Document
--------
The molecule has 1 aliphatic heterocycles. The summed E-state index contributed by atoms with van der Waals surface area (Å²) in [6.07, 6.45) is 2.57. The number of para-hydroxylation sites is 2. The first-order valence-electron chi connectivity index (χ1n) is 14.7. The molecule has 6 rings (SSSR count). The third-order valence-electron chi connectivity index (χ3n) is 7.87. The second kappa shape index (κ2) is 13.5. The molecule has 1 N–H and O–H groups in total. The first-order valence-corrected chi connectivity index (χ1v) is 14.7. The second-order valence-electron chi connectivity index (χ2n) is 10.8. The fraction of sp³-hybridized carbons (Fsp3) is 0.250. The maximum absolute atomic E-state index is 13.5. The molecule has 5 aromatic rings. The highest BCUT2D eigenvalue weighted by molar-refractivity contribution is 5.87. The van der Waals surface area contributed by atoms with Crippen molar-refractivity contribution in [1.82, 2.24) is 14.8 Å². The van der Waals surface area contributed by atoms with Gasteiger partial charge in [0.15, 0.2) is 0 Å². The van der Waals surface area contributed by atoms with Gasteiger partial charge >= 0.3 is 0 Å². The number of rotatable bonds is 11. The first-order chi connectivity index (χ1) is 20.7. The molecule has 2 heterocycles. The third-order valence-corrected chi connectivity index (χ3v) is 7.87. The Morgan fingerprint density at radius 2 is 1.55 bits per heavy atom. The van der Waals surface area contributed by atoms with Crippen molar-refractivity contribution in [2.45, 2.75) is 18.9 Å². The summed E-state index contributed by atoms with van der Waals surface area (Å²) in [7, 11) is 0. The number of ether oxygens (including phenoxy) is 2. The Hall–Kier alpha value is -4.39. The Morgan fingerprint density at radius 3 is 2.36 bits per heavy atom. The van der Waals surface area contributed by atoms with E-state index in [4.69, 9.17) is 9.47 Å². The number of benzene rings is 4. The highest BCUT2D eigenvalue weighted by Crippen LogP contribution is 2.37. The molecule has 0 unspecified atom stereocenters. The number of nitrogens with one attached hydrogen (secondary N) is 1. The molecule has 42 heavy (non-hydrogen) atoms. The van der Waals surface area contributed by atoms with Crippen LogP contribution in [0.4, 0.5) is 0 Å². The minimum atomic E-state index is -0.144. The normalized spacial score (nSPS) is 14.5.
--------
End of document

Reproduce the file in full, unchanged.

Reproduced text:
The molecule has 1 aliphatic heterocycles. The summed E-state index contributed by atoms with van der Waals surface area (Å²) in [6.07, 6.45) is 2.57. The number of para-hydroxylation sites is 2. The first-order valence-electron chi connectivity index (χ1n) is 14.7. The molecule has 6 rings (SSSR count). The third-order valence-electron chi connectivity index (χ3n) is 7.87. The second kappa shape index (κ2) is 13.5. The molecule has 1 N–H and O–H groups in total. The first-order valence-corrected chi connectivity index (χ1v) is 14.7. The second-order valence-electron chi connectivity index (χ2n) is 10.8. The fraction of sp³-hybridized carbons (Fsp3) is 0.250. The maximum absolute atomic E-state index is 13.5. The molecule has 5 aromatic rings. The highest BCUT2D eigenvalue weighted by molar-refractivity contribution is 5.87. The van der Waals surface area contributed by atoms with Crippen molar-refractivity contribution in [1.82, 2.24) is 14.8 Å². The van der Waals surface area contributed by atoms with Gasteiger partial charge in [0.15, 0.2) is 0 Å². The van der Waals surface area contributed by atoms with Gasteiger partial charge >= 0.3 is 0 Å². The number of rotatable bonds is 11. The first-order chi connectivity index (χ1) is 20.7. The molecule has 2 heterocycles. The third-order valence-corrected chi connectivity index (χ3v) is 7.87. The Morgan fingerprint density at radius 2 is 1.55 bits per heavy atom. The van der Waals surface area contributed by atoms with Crippen molar-refractivity contribution in [2.45, 2.75) is 18.9 Å². The summed E-state index contributed by atoms with van der Waals surface area (Å²) in [7, 11) is 0. The number of ether oxygens (including phenoxy) is 2. The Hall–Kier alpha value is -4.39. The Morgan fingerprint density at radius 3 is 2.36 bits per heavy atom. The van der Waals surface area contributed by atoms with E-state index in [4.69, 9.17) is 9.47 Å². The number of benzene rings is 4. The highest BCUT2D eigenvalue weighted by Crippen LogP contribution is 2.37. The molecule has 0 unspecified atom stereocenters. The number of nitrogens with one attached hydrogen (secondary N) is 1. The molecule has 42 heavy (non-hydrogen) atoms. The van der Waals surface area contributed by atoms with Crippen LogP contribution in [0.4, 0.5) is 0 Å². The minimum atomic E-state index is -0.144. The normalized spacial score (nSPS) is 14.5.